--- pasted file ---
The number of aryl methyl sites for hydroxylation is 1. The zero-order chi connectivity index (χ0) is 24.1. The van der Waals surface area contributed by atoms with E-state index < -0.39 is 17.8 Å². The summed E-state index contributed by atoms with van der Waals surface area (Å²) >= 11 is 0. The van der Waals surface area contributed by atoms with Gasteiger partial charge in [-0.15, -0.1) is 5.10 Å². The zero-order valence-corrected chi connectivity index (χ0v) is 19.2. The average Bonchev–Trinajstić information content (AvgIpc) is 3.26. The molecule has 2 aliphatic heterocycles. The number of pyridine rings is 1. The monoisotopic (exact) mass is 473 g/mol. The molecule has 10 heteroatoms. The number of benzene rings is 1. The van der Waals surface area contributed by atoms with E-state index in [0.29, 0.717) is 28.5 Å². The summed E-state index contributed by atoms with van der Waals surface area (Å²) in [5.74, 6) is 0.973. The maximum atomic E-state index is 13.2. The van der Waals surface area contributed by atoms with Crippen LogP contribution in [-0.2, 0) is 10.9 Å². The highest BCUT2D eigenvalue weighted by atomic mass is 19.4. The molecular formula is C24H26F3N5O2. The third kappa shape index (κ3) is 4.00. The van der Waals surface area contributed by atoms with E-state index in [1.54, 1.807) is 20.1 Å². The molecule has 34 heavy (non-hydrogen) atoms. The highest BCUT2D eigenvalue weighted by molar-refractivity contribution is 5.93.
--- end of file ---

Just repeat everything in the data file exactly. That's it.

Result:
The number of aryl methyl sites for hydroxylation is 1. The zero-order chi connectivity index (χ0) is 24.1. The van der Waals surface area contributed by atoms with E-state index < -0.39 is 17.8 Å². The summed E-state index contributed by atoms with van der Waals surface area (Å²) >= 11 is 0. The van der Waals surface area contributed by atoms with Gasteiger partial charge in [-0.15, -0.1) is 5.10 Å². The zero-order valence-corrected chi connectivity index (χ0v) is 19.2. The average Bonchev–Trinajstić information content (AvgIpc) is 3.26. The molecule has 2 aliphatic heterocycles. The number of pyridine rings is 1. The monoisotopic (exact) mass is 473 g/mol. The molecule has 10 heteroatoms. The number of benzene rings is 1. The van der Waals surface area contributed by atoms with E-state index in [0.29, 0.717) is 28.5 Å². The summed E-state index contributed by atoms with van der Waals surface area (Å²) in [5.74, 6) is 0.973. The maximum atomic E-state index is 13.2. The van der Waals surface area contributed by atoms with Crippen LogP contribution in [-0.2, 0) is 10.9 Å². The highest BCUT2D eigenvalue weighted by atomic mass is 19.4. The molecular formula is C24H26F3N5O2. The third kappa shape index (κ3) is 4.00. The van der Waals surface area contributed by atoms with E-state index in [1.54, 1.807) is 20.1 Å². The molecule has 34 heavy (non-hydrogen) atoms. The highest BCUT2D eigenvalue weighted by molar-refractivity contribution is 5.93.